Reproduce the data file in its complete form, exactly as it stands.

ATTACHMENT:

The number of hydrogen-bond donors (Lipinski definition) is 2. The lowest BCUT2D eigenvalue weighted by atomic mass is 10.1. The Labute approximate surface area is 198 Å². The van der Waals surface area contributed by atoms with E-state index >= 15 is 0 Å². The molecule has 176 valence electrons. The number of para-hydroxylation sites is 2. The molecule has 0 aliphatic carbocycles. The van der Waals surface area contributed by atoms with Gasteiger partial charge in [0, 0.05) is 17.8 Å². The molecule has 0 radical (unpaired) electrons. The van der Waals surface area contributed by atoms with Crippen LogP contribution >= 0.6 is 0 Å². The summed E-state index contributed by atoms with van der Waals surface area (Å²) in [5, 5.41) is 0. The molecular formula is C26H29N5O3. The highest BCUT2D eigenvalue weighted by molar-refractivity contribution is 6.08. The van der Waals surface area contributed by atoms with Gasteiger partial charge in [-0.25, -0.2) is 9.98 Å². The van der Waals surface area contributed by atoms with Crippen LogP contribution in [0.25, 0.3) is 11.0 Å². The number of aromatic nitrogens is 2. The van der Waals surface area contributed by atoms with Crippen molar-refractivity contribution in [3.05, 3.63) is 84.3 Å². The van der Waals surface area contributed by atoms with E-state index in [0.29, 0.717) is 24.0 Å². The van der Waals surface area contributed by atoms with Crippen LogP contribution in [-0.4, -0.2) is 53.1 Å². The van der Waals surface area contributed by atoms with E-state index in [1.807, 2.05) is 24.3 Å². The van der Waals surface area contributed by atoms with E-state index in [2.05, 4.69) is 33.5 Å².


The number of hydrogen-bond donors (Lipinski definition) is 2. The lowest BCUT2D eigenvalue weighted by atomic mass is 10.1. The Labute approximate surface area is 198 Å². The van der Waals surface area contributed by atoms with E-state index >= 15 is 0 Å². The molecule has 176 valence electrons. The number of para-hydroxylation sites is 2. The molecule has 0 aliphatic carbocycles. The van der Waals surface area contributed by atoms with Gasteiger partial charge in [0, 0.05) is 17.8 Å². The molecule has 0 radical (unpaired) electrons. The van der Waals surface area contributed by atoms with Crippen LogP contribution >= 0.6 is 0 Å². The summed E-state index contributed by atoms with van der Waals surface area (Å²) in [5, 5.41) is 0. The molecular formula is C26H29N5O3. The highest BCUT2D eigenvalue weighted by molar-refractivity contribution is 6.08. The van der Waals surface area contributed by atoms with Gasteiger partial charge in [-0.25, -0.2) is 9.98 Å². The van der Waals surface area contributed by atoms with Crippen LogP contribution in [0.25, 0.3) is 11.0 Å². The number of aromatic nitrogens is 2. The van der Waals surface area contributed by atoms with Crippen molar-refractivity contribution in [3.05, 3.63) is 84.3 Å². The van der Waals surface area contributed by atoms with E-state index in [0.29, 0.717) is 24.0 Å². The van der Waals surface area contributed by atoms with Crippen LogP contribution in [-0.4, -0.2) is 53.1 Å². The van der Waals surface area contributed by atoms with E-state index in [1.807, 2.05) is 24.3 Å². The van der Waals surface area contributed by atoms with E-state index in [2.05, 4.69) is 33.5 Å².